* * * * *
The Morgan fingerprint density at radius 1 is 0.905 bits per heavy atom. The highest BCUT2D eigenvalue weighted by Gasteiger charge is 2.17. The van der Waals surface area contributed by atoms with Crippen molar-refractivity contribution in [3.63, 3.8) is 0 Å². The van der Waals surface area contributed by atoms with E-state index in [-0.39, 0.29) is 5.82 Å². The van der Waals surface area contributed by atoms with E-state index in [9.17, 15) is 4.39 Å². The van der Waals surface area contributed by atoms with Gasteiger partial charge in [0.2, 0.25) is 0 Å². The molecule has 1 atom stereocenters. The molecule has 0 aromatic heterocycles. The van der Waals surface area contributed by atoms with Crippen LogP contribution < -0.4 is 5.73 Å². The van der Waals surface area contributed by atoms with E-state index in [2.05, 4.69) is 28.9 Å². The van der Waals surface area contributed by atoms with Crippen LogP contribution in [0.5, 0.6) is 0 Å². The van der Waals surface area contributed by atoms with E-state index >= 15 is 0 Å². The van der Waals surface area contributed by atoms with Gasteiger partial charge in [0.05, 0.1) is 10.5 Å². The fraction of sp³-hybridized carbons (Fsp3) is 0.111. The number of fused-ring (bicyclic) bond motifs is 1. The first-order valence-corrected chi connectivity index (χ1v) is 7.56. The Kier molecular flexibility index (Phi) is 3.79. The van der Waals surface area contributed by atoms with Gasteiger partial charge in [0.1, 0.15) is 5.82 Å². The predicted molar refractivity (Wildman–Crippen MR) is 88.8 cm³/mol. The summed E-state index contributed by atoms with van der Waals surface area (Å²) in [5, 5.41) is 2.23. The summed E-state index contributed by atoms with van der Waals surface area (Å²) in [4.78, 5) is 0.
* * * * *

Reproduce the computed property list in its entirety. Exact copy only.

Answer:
The Morgan fingerprint density at radius 1 is 0.905 bits per heavy atom. The highest BCUT2D eigenvalue weighted by Gasteiger charge is 2.17. The van der Waals surface area contributed by atoms with Crippen molar-refractivity contribution in [3.63, 3.8) is 0 Å². The van der Waals surface area contributed by atoms with E-state index in [-0.39, 0.29) is 5.82 Å². The van der Waals surface area contributed by atoms with E-state index in [9.17, 15) is 4.39 Å². The van der Waals surface area contributed by atoms with Gasteiger partial charge in [0.2, 0.25) is 0 Å². The molecule has 1 atom stereocenters. The molecule has 0 aromatic heterocycles. The van der Waals surface area contributed by atoms with Crippen LogP contribution < -0.4 is 5.73 Å². The van der Waals surface area contributed by atoms with E-state index in [2.05, 4.69) is 28.9 Å². The van der Waals surface area contributed by atoms with Crippen LogP contribution in [0.5, 0.6) is 0 Å². The van der Waals surface area contributed by atoms with E-state index >= 15 is 0 Å². The van der Waals surface area contributed by atoms with Gasteiger partial charge in [0.05, 0.1) is 10.5 Å². The fraction of sp³-hybridized carbons (Fsp3) is 0.111. The number of fused-ring (bicyclic) bond motifs is 1. The first-order valence-corrected chi connectivity index (χ1v) is 7.56. The Kier molecular flexibility index (Phi) is 3.79. The van der Waals surface area contributed by atoms with Gasteiger partial charge in [0.1, 0.15) is 5.82 Å². The predicted molar refractivity (Wildman–Crippen MR) is 88.8 cm³/mol. The summed E-state index contributed by atoms with van der Waals surface area (Å²) in [5, 5.41) is 2.23. The summed E-state index contributed by atoms with van der Waals surface area (Å²) in [4.78, 5) is 0.